All over the USA bowhunters are either already bowhunting Whitetail Deer, Antelope, Elk and more or else preparing for their Opening Weekends. Tens of thousands of us will participate in the age old tradition of cooking fresh Venison Chili In a Skillet on their hot campfire. Nothing beats it.
Here is how to do it right.
- Serves 6-8
- ¼ cup vegetable oil
- 2 lbs venison
- Salt & pepper (to taste)
- 2 poblano peppers, stemmed and diced
- ½ large onion, chopped
- 5 cloves garlic, chopped
- 1 ½ tablespoons ancho chile powder
- 2 teaspoons cayenne pepper (or to taste depending on how much spice you like!)
- 1 tablespoon ground cumin
- ½ teaspoon oregano
- 1 can black beans
- 1 can chili beans
- 1 can canned diced tomatoes
- 2 cups game stock or chicken broth
Brown the venison on medium-high heat with a smidge of the vegetable oil, just enough to swirl around your large cast iron skillet. The oil and small amount of fat grease from the meat will keep the venison from sticking (if using venison with no fat mixed in, note that it will be leaner).
- Sprinkle with salt and pepper.
- When the venison is browned, transfer it to another bowl and set it aside.
- Add the remaining oil, reduce the heat to medium and add the poblano peppers and the onion. Stir often and cook until the peppers and onions are soft.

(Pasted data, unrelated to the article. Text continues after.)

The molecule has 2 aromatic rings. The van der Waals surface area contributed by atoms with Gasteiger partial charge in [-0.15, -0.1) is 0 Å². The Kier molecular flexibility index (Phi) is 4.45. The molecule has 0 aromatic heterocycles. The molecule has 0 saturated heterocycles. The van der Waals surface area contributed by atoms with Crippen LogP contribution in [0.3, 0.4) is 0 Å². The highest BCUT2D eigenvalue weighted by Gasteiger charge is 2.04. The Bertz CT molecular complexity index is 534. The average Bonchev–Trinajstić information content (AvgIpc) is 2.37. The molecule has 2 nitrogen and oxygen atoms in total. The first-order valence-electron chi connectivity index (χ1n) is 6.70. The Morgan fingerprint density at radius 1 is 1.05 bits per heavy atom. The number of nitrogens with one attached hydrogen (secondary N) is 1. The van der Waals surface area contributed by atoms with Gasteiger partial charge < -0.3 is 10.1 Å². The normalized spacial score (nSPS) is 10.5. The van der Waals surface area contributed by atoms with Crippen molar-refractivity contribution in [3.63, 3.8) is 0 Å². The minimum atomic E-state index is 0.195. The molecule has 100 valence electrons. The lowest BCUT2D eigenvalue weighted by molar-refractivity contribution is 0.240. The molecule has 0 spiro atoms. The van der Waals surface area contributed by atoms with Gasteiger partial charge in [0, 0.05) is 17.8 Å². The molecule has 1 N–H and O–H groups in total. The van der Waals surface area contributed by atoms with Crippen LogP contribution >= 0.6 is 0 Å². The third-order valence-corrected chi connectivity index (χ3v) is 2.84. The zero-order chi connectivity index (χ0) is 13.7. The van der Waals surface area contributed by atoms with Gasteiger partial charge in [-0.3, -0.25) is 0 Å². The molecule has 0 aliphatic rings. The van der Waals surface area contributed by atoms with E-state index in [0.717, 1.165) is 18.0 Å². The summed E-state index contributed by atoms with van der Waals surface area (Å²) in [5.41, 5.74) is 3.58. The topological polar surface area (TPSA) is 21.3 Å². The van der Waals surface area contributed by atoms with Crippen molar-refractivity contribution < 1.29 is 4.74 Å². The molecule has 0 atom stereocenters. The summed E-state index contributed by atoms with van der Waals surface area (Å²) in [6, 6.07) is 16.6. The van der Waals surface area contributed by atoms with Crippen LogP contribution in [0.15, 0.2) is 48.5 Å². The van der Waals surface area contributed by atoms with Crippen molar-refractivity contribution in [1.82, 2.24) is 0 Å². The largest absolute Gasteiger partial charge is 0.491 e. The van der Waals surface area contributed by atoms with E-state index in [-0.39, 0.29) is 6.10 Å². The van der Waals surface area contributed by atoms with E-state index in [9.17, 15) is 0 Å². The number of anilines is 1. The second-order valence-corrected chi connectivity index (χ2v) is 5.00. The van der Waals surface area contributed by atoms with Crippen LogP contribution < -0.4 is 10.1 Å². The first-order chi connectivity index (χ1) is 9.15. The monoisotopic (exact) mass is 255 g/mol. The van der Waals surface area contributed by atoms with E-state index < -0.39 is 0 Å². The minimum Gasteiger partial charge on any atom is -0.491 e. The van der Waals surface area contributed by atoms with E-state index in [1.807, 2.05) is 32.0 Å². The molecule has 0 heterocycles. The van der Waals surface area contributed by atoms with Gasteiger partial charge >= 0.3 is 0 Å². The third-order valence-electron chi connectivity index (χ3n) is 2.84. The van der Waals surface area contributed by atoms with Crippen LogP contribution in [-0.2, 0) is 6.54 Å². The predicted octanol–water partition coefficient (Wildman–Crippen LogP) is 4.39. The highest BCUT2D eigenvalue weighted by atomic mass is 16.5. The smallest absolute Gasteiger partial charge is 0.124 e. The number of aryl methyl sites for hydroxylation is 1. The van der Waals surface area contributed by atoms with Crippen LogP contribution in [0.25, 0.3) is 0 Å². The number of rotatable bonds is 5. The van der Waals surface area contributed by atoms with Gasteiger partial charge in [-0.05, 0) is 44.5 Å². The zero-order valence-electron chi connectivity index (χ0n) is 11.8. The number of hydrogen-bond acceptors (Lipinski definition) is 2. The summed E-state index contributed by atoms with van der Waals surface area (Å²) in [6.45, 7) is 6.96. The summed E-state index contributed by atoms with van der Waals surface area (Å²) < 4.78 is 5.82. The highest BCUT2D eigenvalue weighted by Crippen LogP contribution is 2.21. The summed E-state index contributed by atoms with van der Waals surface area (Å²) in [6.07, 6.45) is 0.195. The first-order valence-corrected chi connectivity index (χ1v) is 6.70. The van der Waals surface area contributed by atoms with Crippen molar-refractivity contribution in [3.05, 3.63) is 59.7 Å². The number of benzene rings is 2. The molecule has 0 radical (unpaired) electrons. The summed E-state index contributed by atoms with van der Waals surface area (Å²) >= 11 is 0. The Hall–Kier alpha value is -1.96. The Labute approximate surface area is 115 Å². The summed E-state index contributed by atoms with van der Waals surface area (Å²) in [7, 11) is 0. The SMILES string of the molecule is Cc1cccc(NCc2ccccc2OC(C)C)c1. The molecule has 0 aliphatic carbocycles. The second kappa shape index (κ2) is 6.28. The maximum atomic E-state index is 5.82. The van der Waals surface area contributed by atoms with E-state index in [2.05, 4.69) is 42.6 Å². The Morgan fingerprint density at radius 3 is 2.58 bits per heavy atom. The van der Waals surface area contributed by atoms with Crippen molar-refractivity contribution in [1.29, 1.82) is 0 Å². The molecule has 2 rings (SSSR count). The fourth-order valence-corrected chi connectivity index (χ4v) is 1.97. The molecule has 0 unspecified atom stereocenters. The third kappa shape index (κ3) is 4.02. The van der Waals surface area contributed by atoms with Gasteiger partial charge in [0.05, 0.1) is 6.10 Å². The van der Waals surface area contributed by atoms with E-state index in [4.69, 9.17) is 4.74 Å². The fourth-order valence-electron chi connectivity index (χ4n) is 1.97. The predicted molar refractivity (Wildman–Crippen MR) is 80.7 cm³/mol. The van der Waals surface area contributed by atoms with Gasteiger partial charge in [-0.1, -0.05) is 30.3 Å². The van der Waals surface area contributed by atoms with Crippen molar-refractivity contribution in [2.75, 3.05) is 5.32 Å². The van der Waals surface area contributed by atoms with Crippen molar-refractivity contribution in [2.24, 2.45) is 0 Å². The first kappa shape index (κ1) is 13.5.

- Increase the heat to medium-high and add your garlic, ancho chile powder, cayenne pepper, cumin, and oregano and continue to cook, stirring regularly.
- Add the beans, tomatoes, stock, and put the venison back into the pan. Stir until ingredients are combined and then bring everything to a simmer. Cook, partially covered, stirring occasionally, for 2 hours.
Your Chili is ready!
Serve with whatever fixins you like, cheese, sour cream, onions, corn chips, etc.
Note* If you firmly believe beans don’t belong in chili, just use more meat.
I borrowed a video (below) from Texas Parks and Wildlife that shows the Chili cooking process.
Gather everyone and enjoy your venison Chili.